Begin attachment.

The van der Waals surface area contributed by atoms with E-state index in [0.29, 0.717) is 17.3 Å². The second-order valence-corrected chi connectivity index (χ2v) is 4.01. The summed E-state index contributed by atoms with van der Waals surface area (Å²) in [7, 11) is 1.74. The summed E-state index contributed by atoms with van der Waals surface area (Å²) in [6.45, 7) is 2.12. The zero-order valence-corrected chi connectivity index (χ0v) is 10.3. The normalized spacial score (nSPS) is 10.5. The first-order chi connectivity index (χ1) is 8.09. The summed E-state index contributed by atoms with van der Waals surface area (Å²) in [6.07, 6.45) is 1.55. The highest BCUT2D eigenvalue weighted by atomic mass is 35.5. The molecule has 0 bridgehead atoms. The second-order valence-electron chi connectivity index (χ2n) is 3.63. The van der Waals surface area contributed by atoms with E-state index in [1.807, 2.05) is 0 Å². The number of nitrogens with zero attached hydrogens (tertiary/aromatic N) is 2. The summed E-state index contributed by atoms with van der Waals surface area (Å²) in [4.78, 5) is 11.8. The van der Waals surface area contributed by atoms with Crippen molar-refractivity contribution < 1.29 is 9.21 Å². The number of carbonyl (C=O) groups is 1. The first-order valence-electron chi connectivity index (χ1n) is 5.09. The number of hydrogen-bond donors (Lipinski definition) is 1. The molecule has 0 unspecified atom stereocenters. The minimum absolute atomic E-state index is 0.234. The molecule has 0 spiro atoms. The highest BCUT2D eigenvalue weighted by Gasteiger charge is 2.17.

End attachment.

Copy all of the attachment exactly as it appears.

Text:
The van der Waals surface area contributed by atoms with E-state index in [0.29, 0.717) is 17.3 Å². The second-order valence-corrected chi connectivity index (χ2v) is 4.01. The summed E-state index contributed by atoms with van der Waals surface area (Å²) in [7, 11) is 1.74. The summed E-state index contributed by atoms with van der Waals surface area (Å²) in [6.45, 7) is 2.12. The zero-order valence-corrected chi connectivity index (χ0v) is 10.3. The normalized spacial score (nSPS) is 10.5. The first-order chi connectivity index (χ1) is 8.09. The summed E-state index contributed by atoms with van der Waals surface area (Å²) in [6.07, 6.45) is 1.55. The highest BCUT2D eigenvalue weighted by atomic mass is 35.5. The molecule has 0 bridgehead atoms. The second-order valence-electron chi connectivity index (χ2n) is 3.63. The van der Waals surface area contributed by atoms with E-state index in [1.807, 2.05) is 0 Å². The number of nitrogens with zero attached hydrogens (tertiary/aromatic N) is 2. The summed E-state index contributed by atoms with van der Waals surface area (Å²) in [4.78, 5) is 11.8. The van der Waals surface area contributed by atoms with Crippen molar-refractivity contribution < 1.29 is 9.21 Å². The number of carbonyl (C=O) groups is 1. The first-order valence-electron chi connectivity index (χ1n) is 5.09. The number of hydrogen-bond donors (Lipinski definition) is 1. The molecule has 0 unspecified atom stereocenters. The minimum absolute atomic E-state index is 0.234. The molecule has 0 spiro atoms. The highest BCUT2D eigenvalue weighted by Gasteiger charge is 2.17.